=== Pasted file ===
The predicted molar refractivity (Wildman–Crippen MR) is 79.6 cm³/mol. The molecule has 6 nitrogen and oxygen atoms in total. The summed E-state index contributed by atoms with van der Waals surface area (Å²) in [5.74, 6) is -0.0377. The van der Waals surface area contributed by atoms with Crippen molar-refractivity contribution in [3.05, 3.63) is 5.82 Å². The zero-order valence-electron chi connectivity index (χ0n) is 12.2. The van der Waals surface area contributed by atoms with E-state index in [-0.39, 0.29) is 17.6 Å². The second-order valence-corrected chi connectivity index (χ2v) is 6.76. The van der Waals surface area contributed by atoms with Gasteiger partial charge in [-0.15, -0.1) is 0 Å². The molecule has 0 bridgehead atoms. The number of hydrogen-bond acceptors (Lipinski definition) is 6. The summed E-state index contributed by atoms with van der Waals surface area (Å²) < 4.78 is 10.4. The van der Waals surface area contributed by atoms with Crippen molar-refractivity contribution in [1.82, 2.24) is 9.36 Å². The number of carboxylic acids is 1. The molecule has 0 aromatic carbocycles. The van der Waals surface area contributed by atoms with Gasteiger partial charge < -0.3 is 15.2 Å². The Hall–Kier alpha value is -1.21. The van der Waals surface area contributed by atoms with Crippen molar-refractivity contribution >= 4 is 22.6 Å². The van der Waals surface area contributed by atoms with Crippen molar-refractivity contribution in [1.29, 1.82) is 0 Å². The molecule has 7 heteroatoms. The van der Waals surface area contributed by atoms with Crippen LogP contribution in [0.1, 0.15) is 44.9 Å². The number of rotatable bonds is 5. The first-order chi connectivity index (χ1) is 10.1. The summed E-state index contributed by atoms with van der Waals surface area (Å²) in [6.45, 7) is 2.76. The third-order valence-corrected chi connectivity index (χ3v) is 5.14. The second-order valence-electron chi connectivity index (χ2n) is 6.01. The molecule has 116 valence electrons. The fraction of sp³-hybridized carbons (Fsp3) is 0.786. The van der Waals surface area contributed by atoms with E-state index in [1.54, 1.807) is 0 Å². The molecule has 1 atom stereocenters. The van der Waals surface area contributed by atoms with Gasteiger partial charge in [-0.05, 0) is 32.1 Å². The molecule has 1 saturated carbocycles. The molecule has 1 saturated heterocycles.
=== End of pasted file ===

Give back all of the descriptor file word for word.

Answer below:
The predicted molar refractivity (Wildman–Crippen MR) is 79.6 cm³/mol. The molecule has 6 nitrogen and oxygen atoms in total. The summed E-state index contributed by atoms with van der Waals surface area (Å²) in [5.74, 6) is -0.0377. The van der Waals surface area contributed by atoms with Crippen molar-refractivity contribution in [3.05, 3.63) is 5.82 Å². The zero-order valence-electron chi connectivity index (χ0n) is 12.2. The van der Waals surface area contributed by atoms with E-state index in [-0.39, 0.29) is 17.6 Å². The second-order valence-corrected chi connectivity index (χ2v) is 6.76. The van der Waals surface area contributed by atoms with Gasteiger partial charge in [-0.15, -0.1) is 0 Å². The molecule has 0 bridgehead atoms. The number of hydrogen-bond acceptors (Lipinski definition) is 6. The summed E-state index contributed by atoms with van der Waals surface area (Å²) < 4.78 is 10.4. The van der Waals surface area contributed by atoms with Crippen molar-refractivity contribution in [1.82, 2.24) is 9.36 Å². The number of carboxylic acids is 1. The molecule has 0 aromatic carbocycles. The van der Waals surface area contributed by atoms with Gasteiger partial charge < -0.3 is 15.2 Å². The Hall–Kier alpha value is -1.21. The van der Waals surface area contributed by atoms with Crippen molar-refractivity contribution >= 4 is 22.6 Å². The van der Waals surface area contributed by atoms with Crippen molar-refractivity contribution in [1.29, 1.82) is 0 Å². The molecule has 7 heteroatoms. The van der Waals surface area contributed by atoms with Crippen LogP contribution in [0.1, 0.15) is 44.9 Å². The number of rotatable bonds is 5. The first-order chi connectivity index (χ1) is 10.1. The summed E-state index contributed by atoms with van der Waals surface area (Å²) in [6.45, 7) is 2.76. The third-order valence-corrected chi connectivity index (χ3v) is 5.14. The second-order valence-electron chi connectivity index (χ2n) is 6.01. The molecule has 116 valence electrons. The fraction of sp³-hybridized carbons (Fsp3) is 0.786. The van der Waals surface area contributed by atoms with E-state index in [1.54, 1.807) is 0 Å². The molecule has 1 atom stereocenters. The van der Waals surface area contributed by atoms with Gasteiger partial charge in [-0.05, 0) is 32.1 Å². The molecule has 1 saturated carbocycles. The molecule has 1 saturated heterocycles.